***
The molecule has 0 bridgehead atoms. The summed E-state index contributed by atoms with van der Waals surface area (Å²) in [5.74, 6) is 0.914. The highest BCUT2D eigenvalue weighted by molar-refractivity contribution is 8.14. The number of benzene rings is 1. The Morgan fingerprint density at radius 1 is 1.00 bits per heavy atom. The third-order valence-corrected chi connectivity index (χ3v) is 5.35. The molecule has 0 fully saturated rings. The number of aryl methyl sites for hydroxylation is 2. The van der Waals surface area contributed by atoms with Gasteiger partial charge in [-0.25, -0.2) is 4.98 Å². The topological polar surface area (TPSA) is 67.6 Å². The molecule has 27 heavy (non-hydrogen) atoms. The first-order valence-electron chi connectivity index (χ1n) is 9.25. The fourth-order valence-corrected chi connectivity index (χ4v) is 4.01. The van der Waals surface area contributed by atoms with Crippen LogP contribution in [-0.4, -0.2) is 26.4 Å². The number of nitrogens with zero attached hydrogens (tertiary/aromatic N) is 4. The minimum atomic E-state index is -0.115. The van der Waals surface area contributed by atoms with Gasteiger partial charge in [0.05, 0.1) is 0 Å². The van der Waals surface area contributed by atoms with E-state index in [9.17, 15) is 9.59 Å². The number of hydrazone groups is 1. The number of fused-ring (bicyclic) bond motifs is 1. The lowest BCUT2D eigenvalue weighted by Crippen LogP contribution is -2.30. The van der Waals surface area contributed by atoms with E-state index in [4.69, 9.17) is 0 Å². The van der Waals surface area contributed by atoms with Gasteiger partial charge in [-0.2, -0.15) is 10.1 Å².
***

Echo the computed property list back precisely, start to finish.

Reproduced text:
The molecule has 0 bridgehead atoms. The summed E-state index contributed by atoms with van der Waals surface area (Å²) in [5.74, 6) is 0.914. The highest BCUT2D eigenvalue weighted by molar-refractivity contribution is 8.14. The number of benzene rings is 1. The Morgan fingerprint density at radius 1 is 1.00 bits per heavy atom. The third-order valence-corrected chi connectivity index (χ3v) is 5.35. The molecule has 0 fully saturated rings. The number of aryl methyl sites for hydroxylation is 2. The van der Waals surface area contributed by atoms with Gasteiger partial charge in [-0.25, -0.2) is 4.98 Å². The topological polar surface area (TPSA) is 67.6 Å². The molecule has 27 heavy (non-hydrogen) atoms. The first-order valence-electron chi connectivity index (χ1n) is 9.25. The fourth-order valence-corrected chi connectivity index (χ4v) is 4.01. The van der Waals surface area contributed by atoms with Crippen LogP contribution in [-0.4, -0.2) is 26.4 Å². The number of nitrogens with zero attached hydrogens (tertiary/aromatic N) is 4. The minimum atomic E-state index is -0.115. The van der Waals surface area contributed by atoms with Gasteiger partial charge in [0.05, 0.1) is 0 Å². The van der Waals surface area contributed by atoms with E-state index in [9.17, 15) is 9.59 Å². The number of hydrazone groups is 1. The number of fused-ring (bicyclic) bond motifs is 1. The lowest BCUT2D eigenvalue weighted by Crippen LogP contribution is -2.30. The van der Waals surface area contributed by atoms with E-state index in [4.69, 9.17) is 0 Å². The van der Waals surface area contributed by atoms with Gasteiger partial charge in [-0.2, -0.15) is 10.1 Å².